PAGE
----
‘With a singular vision continually blurring the fine line between reality and fiction, Werner Herzog has become one of cinema’s most controversial and enigmatic filmmakers. A strong authorial presence pervades each of his films, whether fictional features or documentaries. For Herzog, there is no distinction between the two styles – they are all just “films” – because real life and fiction feed off each other for mutual poetic inspiration. His worldview often seems bleak and anti-humanistic, featuring quixotic outsiders who reject or are rejected by society, only to be crushed by the weight of their own ambitions. Civilisation is always teetering at the edge of self-destruction, “like a thin layer of ice upon a deep ocean of chaos and darkness”, with faith and superstition minding the tattered border. An air of Romanticism finds human kind dwarfed by the terrifying might and majesty of nature, while strange landscapes exist as reflections of inner mental states. Although keenly aware of his nation’s violent past, Herzog’s films generally eschew specific historical and political considerations in the face of a universe filled with murder, destruction and the demise of the individual. These themes gradually emerge throughout a body of work at once stunning and perplexing. As with the subject matter in his “documentaries”, it is often difficult to separate the “real” Herzog from the myriad fictions that have sprung up around him, either as myths perpetuated in the media or as subtle fabrications maintained by Herzog himself.
‘Born in 1942, Herzog grew up amid post-World War II destruction in the small Bavarian village of Sachrang. He saw his first movies at age 11 and quickly discovered film technique by taking heed of continuity errors and generic conventions in cheap B-movies. At age 14, he began a short period of intense Catholic devotion, around the same time that he discovered the virtues of travelling on foot and became determined to make films. As a teenager, Herzog learned about filmmaking from an encyclopaedia entry on the subject, but because of his youth and lack of formal training, he was unable to find producers for his early screenplays. Consequently, he founded Werner Herzog Filmproduktion and began producing his own films. He has written, produced, directed and often narrated virtually all of his own films since then, becoming an auteur in the proper sense.
‘A surge of interest in New German Cinema was emerging during the late-1960s (especially after the 1968 Oberhausen Film Festival) and Herzog became seen as one of its key filmmakers, along with others like Fassbinder, Schlöndorff and Wim Wenders – all members of the first important generation of German filmmakers to emerge in the post-war era. However, Herzog never saw New German Cinema as a cohesive movement, nor did he consider himself a part of it. Furthermore, he disliked many German films of the time period for being “impossibly provincial” and explicitly ideological, whereas he made many of his own films outside Germany, aiming for an international audience. His films have rarely been successful within Germany itself, for he claims that Germans mistrust their own culture. Nevertheless, he seems to consider New German Cinema’s project of reconstituting a domestic national identity to be less important than gaining “legitimacy as a civilized nation” abroad, a continuing struggle even today. Part of seeking this legitimacy meant reaching back to the period of pre-Nazi German cinema, and film historian Lotte Eisner (author of influential studies like The Haunted Screen) provided the link between the two eras. Eisner was an early champion of Herzog’s work and New German Cinema in general. She provided a voiceover for Fata Morgana (1970) and would be a great inspiration to Herzog in later years. Herzog’s 1979 remake of F.W. Murnau’s Nosferatu (1922) would solidify his aim of gaining legitimacy by bridging the history of German cinema.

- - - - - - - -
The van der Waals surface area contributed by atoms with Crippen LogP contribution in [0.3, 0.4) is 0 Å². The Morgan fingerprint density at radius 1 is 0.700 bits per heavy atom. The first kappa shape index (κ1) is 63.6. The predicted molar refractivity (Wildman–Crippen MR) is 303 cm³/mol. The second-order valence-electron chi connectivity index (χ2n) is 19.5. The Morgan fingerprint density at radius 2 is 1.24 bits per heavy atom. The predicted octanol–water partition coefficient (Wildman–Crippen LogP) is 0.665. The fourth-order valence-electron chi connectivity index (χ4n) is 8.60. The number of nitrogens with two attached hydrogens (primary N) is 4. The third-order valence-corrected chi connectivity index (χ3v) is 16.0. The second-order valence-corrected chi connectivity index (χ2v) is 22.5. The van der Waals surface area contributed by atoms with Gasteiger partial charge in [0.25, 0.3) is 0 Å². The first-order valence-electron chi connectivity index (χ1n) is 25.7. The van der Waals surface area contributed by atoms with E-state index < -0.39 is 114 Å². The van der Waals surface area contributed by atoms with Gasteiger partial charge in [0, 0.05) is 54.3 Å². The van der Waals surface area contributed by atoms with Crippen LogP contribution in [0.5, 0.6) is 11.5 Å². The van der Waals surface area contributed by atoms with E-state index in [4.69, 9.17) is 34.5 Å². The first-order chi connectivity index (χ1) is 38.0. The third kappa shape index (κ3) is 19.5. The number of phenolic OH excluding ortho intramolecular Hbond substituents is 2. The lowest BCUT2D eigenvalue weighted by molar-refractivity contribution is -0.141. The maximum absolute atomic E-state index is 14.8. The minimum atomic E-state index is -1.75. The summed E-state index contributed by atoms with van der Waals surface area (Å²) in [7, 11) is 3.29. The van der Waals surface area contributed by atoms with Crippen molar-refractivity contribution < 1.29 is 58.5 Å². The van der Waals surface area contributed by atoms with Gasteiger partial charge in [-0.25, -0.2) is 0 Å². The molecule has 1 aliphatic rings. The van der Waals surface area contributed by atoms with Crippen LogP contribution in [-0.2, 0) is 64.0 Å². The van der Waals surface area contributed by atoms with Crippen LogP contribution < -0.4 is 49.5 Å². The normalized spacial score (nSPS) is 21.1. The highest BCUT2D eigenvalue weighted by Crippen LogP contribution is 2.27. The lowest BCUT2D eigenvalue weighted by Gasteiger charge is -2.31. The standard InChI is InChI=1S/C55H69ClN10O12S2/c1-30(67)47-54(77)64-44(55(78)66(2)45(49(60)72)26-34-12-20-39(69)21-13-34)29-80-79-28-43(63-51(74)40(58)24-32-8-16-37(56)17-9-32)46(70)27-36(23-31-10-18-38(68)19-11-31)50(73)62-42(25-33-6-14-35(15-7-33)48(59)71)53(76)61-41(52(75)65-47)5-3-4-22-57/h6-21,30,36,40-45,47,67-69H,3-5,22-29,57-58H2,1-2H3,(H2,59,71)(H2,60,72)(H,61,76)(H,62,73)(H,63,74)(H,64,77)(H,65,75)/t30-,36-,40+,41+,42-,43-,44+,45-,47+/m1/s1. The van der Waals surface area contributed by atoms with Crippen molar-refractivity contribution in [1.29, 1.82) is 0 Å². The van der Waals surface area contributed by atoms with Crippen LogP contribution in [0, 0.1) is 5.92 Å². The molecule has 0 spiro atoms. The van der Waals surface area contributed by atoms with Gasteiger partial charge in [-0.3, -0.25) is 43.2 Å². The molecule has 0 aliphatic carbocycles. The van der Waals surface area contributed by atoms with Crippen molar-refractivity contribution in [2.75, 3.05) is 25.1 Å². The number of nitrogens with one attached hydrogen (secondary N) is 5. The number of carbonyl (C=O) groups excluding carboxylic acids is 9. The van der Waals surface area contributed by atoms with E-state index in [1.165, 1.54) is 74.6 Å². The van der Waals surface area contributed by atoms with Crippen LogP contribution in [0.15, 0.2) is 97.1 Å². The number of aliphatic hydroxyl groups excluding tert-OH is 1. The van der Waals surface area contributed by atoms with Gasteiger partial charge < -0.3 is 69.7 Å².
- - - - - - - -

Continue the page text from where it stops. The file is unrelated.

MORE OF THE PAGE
‘A trio of films emerged from a near-fatal journey to Africa in 1969. Die fliegenden Ärzte von Ostafrika (The Flying Doctors of East Africa, 1969), a documentary about doctors travelling Africa to prevent the eye disease trachoma, was (in Herzog’s estimation) more of a practical “report” than a proper film, much as Behinderte Zukunft (Handicapped Future, 1971) would be several years later. The second film, Fata Morgana, is one of Herzog’s boldest and most experimental “documentaries”. Surreal images of mirages, landscapes and desert dwellers are arranged into three parts – The Creation, Paradise and The Golden Age – accompanied by narration from Popol Vuh, the Mayan book of creation myths and history. Though it was released in some places as a psychedelic picture, the film’s original concept was to be a sort of documentary pieced together from footage shot by extraterrestrials that have landed on a strange planet and discover people waiting for an impending collision with the sun; the film would allow humans to see how aliens might perceive our planet. Although this concept was scrapped during filming, the idea for a sort of science-fiction documentary would persist in Lektionen in Finsternis (Lessons of Darkness, 1992) and The Wild Blue Yonder (2005), two other deeply impressionistic documentaries that form a sort of loose trilogy with Fata Morgana. Herzog has repeatedly said that in Fata Morgana and his other films, he is capturing the “embarrassed landscapes of our world”, places where human colonisation has desecrated the earth. Likewise, his eerily beautiful landscapes are not meant to be picturesque and idyllic, but rather evocative of inner states, collective dreams and nightmares. This dual characteristic of his landscapes also suggests that basic human consciousness has been desecrated by the forces of capitalism and modernity, an idea that can be found in films ranging from The Enigma of Kaspar Hauser to more “ethnographic” films like Where the Green Ants Dream, and Ten Thousand Years Older. Landscapes often form the core of his films, and he lingers upon them in his overarching mission to find fresh images; he considers civilisation threatened by an exhaustion of images (linked to consumerism and mass media technology like television) and a death of the imagination.